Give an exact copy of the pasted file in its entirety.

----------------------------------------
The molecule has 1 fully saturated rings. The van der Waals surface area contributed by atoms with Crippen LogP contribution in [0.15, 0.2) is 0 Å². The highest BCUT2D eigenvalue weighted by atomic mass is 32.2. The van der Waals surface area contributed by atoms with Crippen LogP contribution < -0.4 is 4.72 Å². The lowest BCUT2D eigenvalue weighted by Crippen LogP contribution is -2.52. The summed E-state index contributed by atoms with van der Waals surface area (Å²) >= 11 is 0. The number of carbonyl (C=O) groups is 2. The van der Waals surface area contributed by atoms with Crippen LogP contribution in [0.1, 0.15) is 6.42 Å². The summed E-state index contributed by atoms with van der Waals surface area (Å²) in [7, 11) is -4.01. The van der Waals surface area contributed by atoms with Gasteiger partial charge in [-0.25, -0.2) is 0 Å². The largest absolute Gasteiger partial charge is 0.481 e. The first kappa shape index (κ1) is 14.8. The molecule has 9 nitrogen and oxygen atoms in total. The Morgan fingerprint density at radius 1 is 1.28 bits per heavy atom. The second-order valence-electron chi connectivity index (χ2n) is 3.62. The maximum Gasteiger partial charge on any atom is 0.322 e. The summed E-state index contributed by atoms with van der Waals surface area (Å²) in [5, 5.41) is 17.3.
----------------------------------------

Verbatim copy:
The molecule has 1 fully saturated rings. The van der Waals surface area contributed by atoms with Crippen LogP contribution in [0.15, 0.2) is 0 Å². The highest BCUT2D eigenvalue weighted by atomic mass is 32.2. The van der Waals surface area contributed by atoms with Crippen LogP contribution < -0.4 is 4.72 Å². The lowest BCUT2D eigenvalue weighted by Crippen LogP contribution is -2.52. The summed E-state index contributed by atoms with van der Waals surface area (Å²) >= 11 is 0. The number of carbonyl (C=O) groups is 2. The van der Waals surface area contributed by atoms with Crippen LogP contribution in [0.1, 0.15) is 6.42 Å². The summed E-state index contributed by atoms with van der Waals surface area (Å²) in [7, 11) is -4.01. The van der Waals surface area contributed by atoms with Gasteiger partial charge in [-0.25, -0.2) is 0 Å². The largest absolute Gasteiger partial charge is 0.481 e. The first kappa shape index (κ1) is 14.8. The molecule has 9 nitrogen and oxygen atoms in total. The Morgan fingerprint density at radius 1 is 1.28 bits per heavy atom. The second-order valence-electron chi connectivity index (χ2n) is 3.62. The maximum Gasteiger partial charge on any atom is 0.322 e. The summed E-state index contributed by atoms with van der Waals surface area (Å²) in [5, 5.41) is 17.3.